The Sex Myth

I first encountered the work of Rachel Hills in 2012, when she interviewed me for an essay in the Atlantic exploring asexuality. The conversation itself was incredibly stimulating and the ensuing piece of work was the best thing I’ve read about asexuality in the media. I’ve been waiting since then for her book, The Sex Myth, with high expectations of what it will include. It doesn’t disappoint. It’s an engaging and thoughtful overview of what Rachel calls “the gap between our fantasies and realities”. The lived space of ambivalence and anxiety in which so many of us dwell, so much of the time, yet which often resists articulation in a sexual culture that offers us an expansive array of ways to talk about sex acts but far fewer to talk about what sexuality itself means to us.

My own interest in this topic stems in large part from my research on asexuality. More specifically, I remember my bewilderment at the clear patterning that could be seen in how those who weren’t asexual had responded to attempts by participants in my research to explain their asexuality to those around them. The same responses came up time and time again: there must be something wrong with your hormones, you’re just a late bloomer, you must have been abused as a child, maybe you just haven’t met the right person yet. Asexuality often proves incomprehensible, at least initially, to non-asexual people: how can someone live without sex? Yet so many do, for significant swathes of the life course, if not as a permanent feature of existence. This prima facie incomprehensibility of asexuality reveals features of a broader sexual culture which often escape notice, at least if we inhabit them unproblematically much of the time.

Throughout The Sex Myth, Rachel’s concern is to understand those experiences when people don’t inhabit this sexual culture unproblematically. As she puts it, “The Sex Myth fades into the background when we are secure in our choices” but “It is when our footing is less solid that it is most powerful”. The uncertainties and stumblings, the private anxieties and unspoken agonies, so often attached to a part of life which is publicly proclaimed to be an unparalleled locus of human fulfilment. She’s a considerate interviewer and engaging writer, never failing to produce a readable pen portrait which nonetheless offers important insights into the wider themes of the book. The prevailing impression I was left with by the book was that everyone suffers under the sex myth, as the space in which one can just be contracts in the face of a creeping pathologization that perpetually leads people to ask “am I normal?” I particularly enjoyed her discussion of the politics of kink to this end. She deftly unravels how our neo-libertine culture often imposes unspoken limits on those drawn to kink and places further burdens on those who lack interest in it.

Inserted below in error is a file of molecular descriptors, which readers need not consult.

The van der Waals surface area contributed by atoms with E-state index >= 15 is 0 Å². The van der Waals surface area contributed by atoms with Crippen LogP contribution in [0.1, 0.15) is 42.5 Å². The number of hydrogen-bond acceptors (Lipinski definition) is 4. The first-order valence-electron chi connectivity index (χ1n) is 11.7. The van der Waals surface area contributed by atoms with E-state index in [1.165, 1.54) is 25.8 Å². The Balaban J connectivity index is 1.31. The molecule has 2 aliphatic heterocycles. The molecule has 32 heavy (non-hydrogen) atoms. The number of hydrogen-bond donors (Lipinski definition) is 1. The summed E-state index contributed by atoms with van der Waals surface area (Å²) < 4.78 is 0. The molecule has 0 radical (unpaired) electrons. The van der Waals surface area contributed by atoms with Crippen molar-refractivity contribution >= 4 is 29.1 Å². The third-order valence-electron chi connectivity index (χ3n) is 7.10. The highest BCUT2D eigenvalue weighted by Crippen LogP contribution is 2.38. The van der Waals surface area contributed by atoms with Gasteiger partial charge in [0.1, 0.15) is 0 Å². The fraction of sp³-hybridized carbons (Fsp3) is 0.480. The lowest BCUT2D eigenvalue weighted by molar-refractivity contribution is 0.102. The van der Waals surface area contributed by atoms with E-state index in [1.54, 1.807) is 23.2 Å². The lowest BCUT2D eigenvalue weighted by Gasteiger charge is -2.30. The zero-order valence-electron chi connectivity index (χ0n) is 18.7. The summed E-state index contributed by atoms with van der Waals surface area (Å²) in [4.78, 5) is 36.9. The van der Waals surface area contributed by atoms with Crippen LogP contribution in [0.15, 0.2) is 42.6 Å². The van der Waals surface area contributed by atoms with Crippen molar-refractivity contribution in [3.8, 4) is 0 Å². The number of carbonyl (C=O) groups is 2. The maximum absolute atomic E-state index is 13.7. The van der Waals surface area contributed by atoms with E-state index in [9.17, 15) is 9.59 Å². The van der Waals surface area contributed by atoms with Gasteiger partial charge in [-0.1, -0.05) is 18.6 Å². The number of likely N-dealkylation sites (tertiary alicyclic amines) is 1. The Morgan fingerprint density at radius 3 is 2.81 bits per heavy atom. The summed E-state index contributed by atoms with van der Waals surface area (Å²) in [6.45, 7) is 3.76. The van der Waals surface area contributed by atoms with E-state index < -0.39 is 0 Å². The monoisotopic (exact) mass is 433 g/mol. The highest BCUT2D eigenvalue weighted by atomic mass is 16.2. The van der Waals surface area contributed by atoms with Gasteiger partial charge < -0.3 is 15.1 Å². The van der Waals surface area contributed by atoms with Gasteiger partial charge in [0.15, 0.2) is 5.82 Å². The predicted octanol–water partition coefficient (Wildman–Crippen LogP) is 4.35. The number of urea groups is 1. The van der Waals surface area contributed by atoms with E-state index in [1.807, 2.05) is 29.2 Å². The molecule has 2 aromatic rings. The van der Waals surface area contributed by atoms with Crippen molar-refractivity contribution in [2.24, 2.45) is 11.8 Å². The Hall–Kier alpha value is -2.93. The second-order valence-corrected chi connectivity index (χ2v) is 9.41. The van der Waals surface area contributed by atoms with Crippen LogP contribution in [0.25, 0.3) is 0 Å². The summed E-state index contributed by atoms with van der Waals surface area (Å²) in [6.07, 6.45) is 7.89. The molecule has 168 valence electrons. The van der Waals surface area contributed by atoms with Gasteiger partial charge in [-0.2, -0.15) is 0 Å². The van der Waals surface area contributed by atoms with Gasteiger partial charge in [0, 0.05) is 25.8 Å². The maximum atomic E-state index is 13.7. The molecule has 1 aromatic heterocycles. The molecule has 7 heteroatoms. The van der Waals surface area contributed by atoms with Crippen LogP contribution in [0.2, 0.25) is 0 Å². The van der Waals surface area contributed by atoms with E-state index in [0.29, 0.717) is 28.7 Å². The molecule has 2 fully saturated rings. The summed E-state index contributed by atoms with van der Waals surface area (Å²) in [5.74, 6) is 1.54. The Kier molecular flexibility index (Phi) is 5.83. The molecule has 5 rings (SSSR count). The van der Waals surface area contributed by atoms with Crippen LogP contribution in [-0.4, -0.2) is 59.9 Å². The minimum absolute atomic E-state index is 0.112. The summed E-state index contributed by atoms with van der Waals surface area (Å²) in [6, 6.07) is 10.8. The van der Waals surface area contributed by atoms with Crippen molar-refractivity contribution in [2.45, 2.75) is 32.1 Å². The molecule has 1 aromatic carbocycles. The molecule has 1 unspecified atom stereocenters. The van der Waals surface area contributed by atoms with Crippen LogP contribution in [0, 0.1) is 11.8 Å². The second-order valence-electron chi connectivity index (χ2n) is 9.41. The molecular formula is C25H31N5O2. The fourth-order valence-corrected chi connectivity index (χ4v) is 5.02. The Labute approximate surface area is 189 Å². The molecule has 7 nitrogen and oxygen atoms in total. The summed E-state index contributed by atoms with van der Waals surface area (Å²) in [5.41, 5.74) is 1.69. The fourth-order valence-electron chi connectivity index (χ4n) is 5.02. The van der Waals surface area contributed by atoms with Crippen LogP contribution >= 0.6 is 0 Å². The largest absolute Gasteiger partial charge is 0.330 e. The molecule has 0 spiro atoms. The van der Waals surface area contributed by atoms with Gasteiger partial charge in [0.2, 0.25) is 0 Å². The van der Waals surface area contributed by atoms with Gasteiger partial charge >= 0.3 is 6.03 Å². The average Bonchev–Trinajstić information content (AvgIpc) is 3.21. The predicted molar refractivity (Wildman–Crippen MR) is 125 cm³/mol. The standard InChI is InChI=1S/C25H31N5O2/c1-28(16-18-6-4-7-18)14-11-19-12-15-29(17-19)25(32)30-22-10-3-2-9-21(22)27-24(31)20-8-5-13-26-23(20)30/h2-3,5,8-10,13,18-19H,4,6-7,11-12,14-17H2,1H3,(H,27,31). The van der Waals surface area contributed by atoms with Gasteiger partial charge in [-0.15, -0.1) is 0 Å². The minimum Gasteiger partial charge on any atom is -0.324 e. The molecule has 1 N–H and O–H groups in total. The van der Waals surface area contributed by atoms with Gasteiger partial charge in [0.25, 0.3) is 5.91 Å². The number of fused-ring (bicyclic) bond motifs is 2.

It’s reminded me of what had once been my post-doc plans: continuing my interest in a/sexuality studies by exploring the lived experience of sexuality for other groups for whom sexual normativity creates profound problems. But maybe looking at outlier cases misses the point, even if it could prove methodologically productive. What really interests me are the everyday experiences, private moments of quiet shame for failing to live up to a standard one might neither assent to nor fully understand. I’d like to excavate this baggage, understand it better conceptually but also explore the new vocabularies to talk about sexuality and intimacy which I’m familiar with from the asexual community but which can also be found elsewhere. Anxiety pervades contemporary sexuality and I’ve yet to encounter a convincing reason why this needs to be the case.